While buyers agreed that the UK market was tightening, several said they had settled the majority of business at an increase of £10/tonne. One source said there was more flexibility in the market as a major supplier had stepped back from its non-negotiable policy in order to gain market share.

Elsewhere, there was further confirmation of the plus €15-20/tonne seen in Northwest Europe for July, although some producers continued to report settlements in excess of €30-40/tonne, citing the tight supply and good orders.

"It is the first time in a long time that PVC has increased above ethylene," a Mediterranean-based seller said in mid-July. "June was the best month of 2010 in terms of sales and July is already shaping up to be better - although, we are still far away from the level of demand we saw in 2008."

"We would ideally like plus €40-50/tonne in August," a ­German-based PVC producer said in late July. "Margins remain on a low level and we need to improve the situation. We see a chance to reach our targets in the next month and although it will depend on demand, we expect a good offtake [in Northwest Europe] through August."

Meanwhile, in Asia, PVC import prices into China the week ended July 30 were assessed $20/tonne higher at $890-920/tonne CFR China Main Port (CMP), reflecting improving demand and higher feedstock ethylene prices. And PVC export prices from northeast Asia producers were assessed $40/tonne higher at $900-950/tonne FOB Northeast Asia, even though demand was relatively stable in the region.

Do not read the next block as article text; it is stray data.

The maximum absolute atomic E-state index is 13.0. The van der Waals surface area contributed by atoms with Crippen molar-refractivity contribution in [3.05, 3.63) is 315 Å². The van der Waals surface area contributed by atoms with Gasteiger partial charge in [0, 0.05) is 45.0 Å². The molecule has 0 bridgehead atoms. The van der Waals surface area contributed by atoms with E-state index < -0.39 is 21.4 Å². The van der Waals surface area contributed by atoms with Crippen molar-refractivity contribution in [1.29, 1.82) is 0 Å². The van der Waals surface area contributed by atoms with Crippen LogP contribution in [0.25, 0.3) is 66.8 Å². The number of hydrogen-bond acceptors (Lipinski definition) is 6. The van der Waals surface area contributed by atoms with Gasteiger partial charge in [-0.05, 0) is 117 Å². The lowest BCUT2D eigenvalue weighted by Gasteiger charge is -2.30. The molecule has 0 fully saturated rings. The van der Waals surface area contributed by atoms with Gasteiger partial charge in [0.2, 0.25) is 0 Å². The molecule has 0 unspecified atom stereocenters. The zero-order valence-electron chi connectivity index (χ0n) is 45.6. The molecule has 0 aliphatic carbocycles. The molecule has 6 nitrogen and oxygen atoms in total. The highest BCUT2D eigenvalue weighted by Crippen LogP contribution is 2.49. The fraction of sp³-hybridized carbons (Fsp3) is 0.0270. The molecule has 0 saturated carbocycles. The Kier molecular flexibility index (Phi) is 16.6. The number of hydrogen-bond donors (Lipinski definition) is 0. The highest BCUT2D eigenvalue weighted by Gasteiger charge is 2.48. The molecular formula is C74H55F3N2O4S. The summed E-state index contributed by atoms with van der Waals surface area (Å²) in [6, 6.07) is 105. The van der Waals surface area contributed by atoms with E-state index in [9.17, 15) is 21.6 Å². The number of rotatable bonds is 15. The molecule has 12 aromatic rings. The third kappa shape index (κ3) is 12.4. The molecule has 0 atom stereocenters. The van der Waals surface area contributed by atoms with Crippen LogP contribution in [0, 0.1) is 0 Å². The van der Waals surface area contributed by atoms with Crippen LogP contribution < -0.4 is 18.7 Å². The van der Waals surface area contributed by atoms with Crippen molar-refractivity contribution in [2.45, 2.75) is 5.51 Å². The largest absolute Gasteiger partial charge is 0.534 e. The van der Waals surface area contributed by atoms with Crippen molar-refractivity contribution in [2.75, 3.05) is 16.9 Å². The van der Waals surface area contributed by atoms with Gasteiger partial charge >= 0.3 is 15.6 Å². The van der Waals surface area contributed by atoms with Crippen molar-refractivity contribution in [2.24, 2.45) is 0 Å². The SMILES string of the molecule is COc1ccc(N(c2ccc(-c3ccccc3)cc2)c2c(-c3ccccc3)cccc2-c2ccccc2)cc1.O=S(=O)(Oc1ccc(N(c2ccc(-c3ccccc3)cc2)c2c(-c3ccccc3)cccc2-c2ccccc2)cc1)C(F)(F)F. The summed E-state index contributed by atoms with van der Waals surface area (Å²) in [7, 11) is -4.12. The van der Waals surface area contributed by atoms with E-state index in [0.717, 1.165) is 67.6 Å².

MATURE DEMAND
World demand for PVC amounted to around 33m tonnes in 2009, with a fall in demand in the NAFTA region, Europe and Japan, noted Jon Nash, director of strategic research for global consultancy Applied Market Information (AMI) Consulting.

There was an overall drop of 1-2% in 2009 after a fall of 6-7% in 2008. Growth was seen in Asia and is expected to continue in Asia and Latin America in the future, said AMI. Construction markets in developing countries are driving the increase in applications such as pipe and cable.

The close ties of PVC to the construction industry means that demand for PVC can be heavily cyclical, and the market for the product is fairly mature, noted Neil Tyler, analyst at JPMorgan.

According to global consultancy Chemical Market Associates Inc. (CMAI), PVC demand grew by a compounded annual growth rate (CAGR) of 0.8% from 2004-2009 while capacity grew by a much higher 6.6%.

RENEWED GROWTH AHEAD
PVC demand is estimated to grow by a CAGR of 6.6% until 2014, where capacity growth is estimated to grow only at 2.8%, helping to reduce oversupply, according to CMAI. Global capacity for 2009 is estimated at 44.1m tonnes, with operating rates estimated at 70%.

Consumption growth rates are highest in Middle East, at 10.3%/year, and the Indian subcontinent, at 9.5%/year, though on lower bases. Northeast Asia, particularly China, is expected to grow by 7%/year. Asia PVC prices were assessed by ICIS at higher by $10-40/tonne at the end of July.

PVC prices in Russia, however, were assessed marginally down. Construction is underway in Russia for the nation's largest PVC facility: RusVinyl, a 330,000 tonne/year plant that is projected to cost €650m.

"It is unlikely that further capacity additions will take place in the developed economies of North America and Western Europe due to high feedstock, energy costs and low profitability with further restructuring being likely," said Tyler. "New capacity is expected to come in Asia and the Middle East."

The PVC industry has been under close scrutiny in recent years, noted Tyler. "The manufacturing of both chlorine and VCM produces small quantities of toxic dioxins, which are believed to have a detrimental effect on human fertility and may be carcinogenic," he said. "Western Europe governments are planning to restrict PVC usage for some markets due to these concerns."

Additional reporting by Judith Taylor and Stephen Burns in Houston; Stephanie Wilson and Libby George in London; and Aaron Cheong in Singapore


By: Ivan Lerner